This doctor's memoir impacts this reader
I wept a little as I finished reading When Breath Becomes Air, written by Dr. Paul Kalanithi as he was dying. At the tender age of 36, he was diagnosed with Stage IV lung cancer - just as he was qualifying as a neurosurgeon. Living only 22 more months, Paul’s very first book was a finalist for the Pulitzer Prize.
After reading the trajectory of his life on the flyleaf (BA and MA in English at Stanford, BA in Human Biology at Stanford, MPhil in History and Philosophy at Cambridge, Medicine at Stanford, and then cancer), I found myself being a little skeptical. In our society, it’s usually people who abuse their bodies with drugs or alcohol that die so young – not healthy-habited folk like Paul.
To further embed his goodness into my psyche, I am writing to capture my reaction to this tragic arc. This young man’s wisdom in the face of death is worth holding on to.
Every person ever born will die: we only vary in the length of time we live, and our cause of death. Ours is a death-averse society and each of us should actively contemplate our mortality and then inform our families of our wishes and priorities.
When Paul was ten, his family moved to tiny Kingman, Arizona. Its education system was the poorest in the state, so his mother encouraged his reading everything on a college preparatory list, which instilled his love of words.
He was torn between becoming a writer or a doctor. Cancer struck as he was finishing his gruelling neurosurgery residency.
Viktor Frankl, an Austrian psychiatrist who survived Auschwitz, wrote Man’s Search for Meaning. Its principal message: when you can’t change a situation that life presents, the only thing you can change is your attitude to that situation. That is exactly what Paul did.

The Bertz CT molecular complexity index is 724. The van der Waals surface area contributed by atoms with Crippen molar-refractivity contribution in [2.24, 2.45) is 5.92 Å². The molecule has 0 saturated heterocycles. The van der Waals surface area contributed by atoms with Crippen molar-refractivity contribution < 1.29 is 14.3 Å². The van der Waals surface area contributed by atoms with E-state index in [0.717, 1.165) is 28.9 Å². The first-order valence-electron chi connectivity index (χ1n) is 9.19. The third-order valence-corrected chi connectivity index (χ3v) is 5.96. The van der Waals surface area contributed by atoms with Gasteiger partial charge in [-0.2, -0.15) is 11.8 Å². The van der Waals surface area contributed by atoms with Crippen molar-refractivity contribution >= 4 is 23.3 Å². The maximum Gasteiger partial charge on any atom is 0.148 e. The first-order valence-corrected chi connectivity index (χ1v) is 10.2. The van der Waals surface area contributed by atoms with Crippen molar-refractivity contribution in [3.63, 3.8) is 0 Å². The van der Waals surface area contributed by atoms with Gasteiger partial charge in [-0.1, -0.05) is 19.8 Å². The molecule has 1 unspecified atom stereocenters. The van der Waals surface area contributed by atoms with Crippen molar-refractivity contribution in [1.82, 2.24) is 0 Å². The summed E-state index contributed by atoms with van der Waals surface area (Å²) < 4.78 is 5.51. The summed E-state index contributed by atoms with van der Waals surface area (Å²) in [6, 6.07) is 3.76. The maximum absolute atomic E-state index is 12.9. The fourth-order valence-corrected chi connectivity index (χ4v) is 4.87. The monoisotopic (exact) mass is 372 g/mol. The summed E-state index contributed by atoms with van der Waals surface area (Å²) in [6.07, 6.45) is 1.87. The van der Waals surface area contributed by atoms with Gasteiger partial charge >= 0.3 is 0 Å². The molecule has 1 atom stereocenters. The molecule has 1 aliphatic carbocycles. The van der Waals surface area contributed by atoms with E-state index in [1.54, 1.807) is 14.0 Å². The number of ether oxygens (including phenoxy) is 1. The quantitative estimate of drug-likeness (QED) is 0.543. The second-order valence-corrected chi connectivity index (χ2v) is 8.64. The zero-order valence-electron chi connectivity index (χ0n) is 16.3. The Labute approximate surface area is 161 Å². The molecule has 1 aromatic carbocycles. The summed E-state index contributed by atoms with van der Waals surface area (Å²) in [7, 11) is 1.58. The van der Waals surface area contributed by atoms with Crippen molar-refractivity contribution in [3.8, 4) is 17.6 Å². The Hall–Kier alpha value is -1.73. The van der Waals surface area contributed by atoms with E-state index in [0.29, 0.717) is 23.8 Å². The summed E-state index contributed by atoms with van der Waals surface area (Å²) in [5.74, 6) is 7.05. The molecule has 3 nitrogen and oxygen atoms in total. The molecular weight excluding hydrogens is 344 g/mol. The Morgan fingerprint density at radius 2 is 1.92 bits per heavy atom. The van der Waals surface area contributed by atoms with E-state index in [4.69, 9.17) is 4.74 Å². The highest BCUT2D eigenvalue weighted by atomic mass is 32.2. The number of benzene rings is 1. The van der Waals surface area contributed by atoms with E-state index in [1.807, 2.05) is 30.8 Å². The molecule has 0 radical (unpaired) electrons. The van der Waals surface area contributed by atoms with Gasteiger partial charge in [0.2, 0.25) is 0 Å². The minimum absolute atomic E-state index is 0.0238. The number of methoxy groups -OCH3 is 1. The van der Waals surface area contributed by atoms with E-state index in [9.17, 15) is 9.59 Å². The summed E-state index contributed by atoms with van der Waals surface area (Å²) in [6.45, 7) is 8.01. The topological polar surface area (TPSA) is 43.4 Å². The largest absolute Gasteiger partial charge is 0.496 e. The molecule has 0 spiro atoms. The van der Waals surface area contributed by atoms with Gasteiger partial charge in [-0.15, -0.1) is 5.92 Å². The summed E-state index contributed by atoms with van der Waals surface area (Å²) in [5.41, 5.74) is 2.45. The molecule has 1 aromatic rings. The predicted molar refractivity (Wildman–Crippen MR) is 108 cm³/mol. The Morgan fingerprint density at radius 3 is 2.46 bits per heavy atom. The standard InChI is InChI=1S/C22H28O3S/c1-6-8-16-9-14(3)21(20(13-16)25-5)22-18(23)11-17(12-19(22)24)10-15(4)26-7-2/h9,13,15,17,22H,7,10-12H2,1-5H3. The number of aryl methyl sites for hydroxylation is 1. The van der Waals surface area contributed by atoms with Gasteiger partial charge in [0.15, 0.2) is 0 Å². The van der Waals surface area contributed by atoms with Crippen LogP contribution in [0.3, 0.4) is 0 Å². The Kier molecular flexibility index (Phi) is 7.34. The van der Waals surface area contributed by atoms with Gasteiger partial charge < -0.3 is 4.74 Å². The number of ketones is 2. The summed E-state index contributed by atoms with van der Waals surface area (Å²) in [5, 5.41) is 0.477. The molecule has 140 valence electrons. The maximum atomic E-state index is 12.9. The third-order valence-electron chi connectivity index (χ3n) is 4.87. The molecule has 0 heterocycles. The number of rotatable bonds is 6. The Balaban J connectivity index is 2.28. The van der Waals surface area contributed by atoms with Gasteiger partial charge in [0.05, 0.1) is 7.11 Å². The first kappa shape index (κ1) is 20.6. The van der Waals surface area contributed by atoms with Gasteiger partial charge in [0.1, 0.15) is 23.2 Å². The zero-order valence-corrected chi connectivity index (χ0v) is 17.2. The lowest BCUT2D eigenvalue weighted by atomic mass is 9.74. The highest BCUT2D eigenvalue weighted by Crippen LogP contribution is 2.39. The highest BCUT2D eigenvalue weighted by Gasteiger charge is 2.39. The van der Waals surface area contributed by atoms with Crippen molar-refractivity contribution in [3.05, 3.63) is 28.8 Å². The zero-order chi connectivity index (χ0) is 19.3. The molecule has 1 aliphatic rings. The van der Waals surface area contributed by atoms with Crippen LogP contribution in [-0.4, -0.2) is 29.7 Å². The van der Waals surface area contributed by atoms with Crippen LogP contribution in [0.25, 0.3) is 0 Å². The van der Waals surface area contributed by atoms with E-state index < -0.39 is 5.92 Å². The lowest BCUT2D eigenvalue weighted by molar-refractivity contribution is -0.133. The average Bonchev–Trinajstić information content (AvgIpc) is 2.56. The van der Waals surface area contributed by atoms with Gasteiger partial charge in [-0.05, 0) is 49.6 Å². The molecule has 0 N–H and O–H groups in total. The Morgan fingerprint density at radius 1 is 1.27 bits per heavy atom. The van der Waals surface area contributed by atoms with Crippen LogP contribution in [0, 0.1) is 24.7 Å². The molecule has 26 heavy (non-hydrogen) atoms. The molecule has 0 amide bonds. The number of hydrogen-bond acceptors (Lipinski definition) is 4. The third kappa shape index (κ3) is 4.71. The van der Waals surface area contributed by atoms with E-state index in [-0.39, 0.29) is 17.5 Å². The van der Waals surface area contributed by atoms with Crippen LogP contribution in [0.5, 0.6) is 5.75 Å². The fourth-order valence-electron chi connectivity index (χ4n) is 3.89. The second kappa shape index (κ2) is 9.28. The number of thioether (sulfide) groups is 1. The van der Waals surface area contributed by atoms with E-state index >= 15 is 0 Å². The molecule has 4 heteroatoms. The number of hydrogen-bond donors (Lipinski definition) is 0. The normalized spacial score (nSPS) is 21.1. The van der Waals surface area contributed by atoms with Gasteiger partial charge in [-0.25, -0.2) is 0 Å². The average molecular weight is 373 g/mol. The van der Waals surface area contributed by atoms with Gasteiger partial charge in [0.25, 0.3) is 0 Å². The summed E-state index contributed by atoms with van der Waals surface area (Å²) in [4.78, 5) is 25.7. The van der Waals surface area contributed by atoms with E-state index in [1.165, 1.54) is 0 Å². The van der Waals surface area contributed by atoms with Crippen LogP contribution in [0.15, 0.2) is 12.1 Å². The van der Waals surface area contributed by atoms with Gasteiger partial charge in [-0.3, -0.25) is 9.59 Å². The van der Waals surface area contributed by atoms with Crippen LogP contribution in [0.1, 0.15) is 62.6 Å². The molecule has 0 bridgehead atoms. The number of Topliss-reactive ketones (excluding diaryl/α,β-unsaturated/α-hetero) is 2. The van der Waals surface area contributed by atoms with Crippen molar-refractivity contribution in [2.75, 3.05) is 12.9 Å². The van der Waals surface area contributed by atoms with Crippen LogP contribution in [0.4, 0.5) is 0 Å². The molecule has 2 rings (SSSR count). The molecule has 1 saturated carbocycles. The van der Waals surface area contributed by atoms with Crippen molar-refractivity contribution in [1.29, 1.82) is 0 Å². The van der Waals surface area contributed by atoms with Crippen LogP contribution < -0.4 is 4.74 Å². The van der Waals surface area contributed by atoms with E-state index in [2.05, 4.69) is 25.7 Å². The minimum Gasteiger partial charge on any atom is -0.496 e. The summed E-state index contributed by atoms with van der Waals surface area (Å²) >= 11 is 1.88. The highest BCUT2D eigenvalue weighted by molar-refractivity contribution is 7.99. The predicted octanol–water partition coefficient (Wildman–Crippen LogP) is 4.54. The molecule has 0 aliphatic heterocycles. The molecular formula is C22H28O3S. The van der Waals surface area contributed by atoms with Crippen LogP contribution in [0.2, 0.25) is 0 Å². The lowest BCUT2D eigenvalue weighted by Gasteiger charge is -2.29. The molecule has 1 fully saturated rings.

When facing premature death, he reached back into his literary education and poured out his current experiences in excruciating detail. His legacy is a handbook to help ordinary people, who lack his extensive medical expertise, face a life-ending disease. Any terminally ill patient will identify with his struggles.
This practicing Christian author refers to science as the basis of medical knowledge, yet “scientific methodology is the product of human hands and thus cannot reach some permanent truth.” Belief in God and Jesus helped him understand love, emotions, and the meaning of life.
Paul describes being transformed from a naïve medical student “possessed by the question of what, given that all organisms die, makes a virtuous and meaningful life,” into a neurosurgeon. Then he becomes a cancer patient and new father facing his own mortality.
I suggest that medical schools assign this book to their students to help them focus on the humane side of medicine. He recounts conversations with patients in detail, that student doctors could internalize.
For example, when preparing to operate, Paul consulted gently with the patient and family. “Before operating on a patient’s brain, I realized, I must first understand his mind: his identity, his values, what makes his life worth living, and what devastation makes it reasonable to let that life end.”
His writing style gives the impression that he held nothing back. In the epilogue, his wife writes that his laptop became his treasured companion once he’d stopped working, giving him purpose whether waiting to see a specialist, or enduring chemotherapy. How heartbreaking that he could not witness the book’s completion and wide public acclaim.
There is much to be learned from the dying about how to keep your priorities straight. Speaking personally, this book helps squelch my ridiculous complaints about minor challenges life throws my way.
Every day is a gift.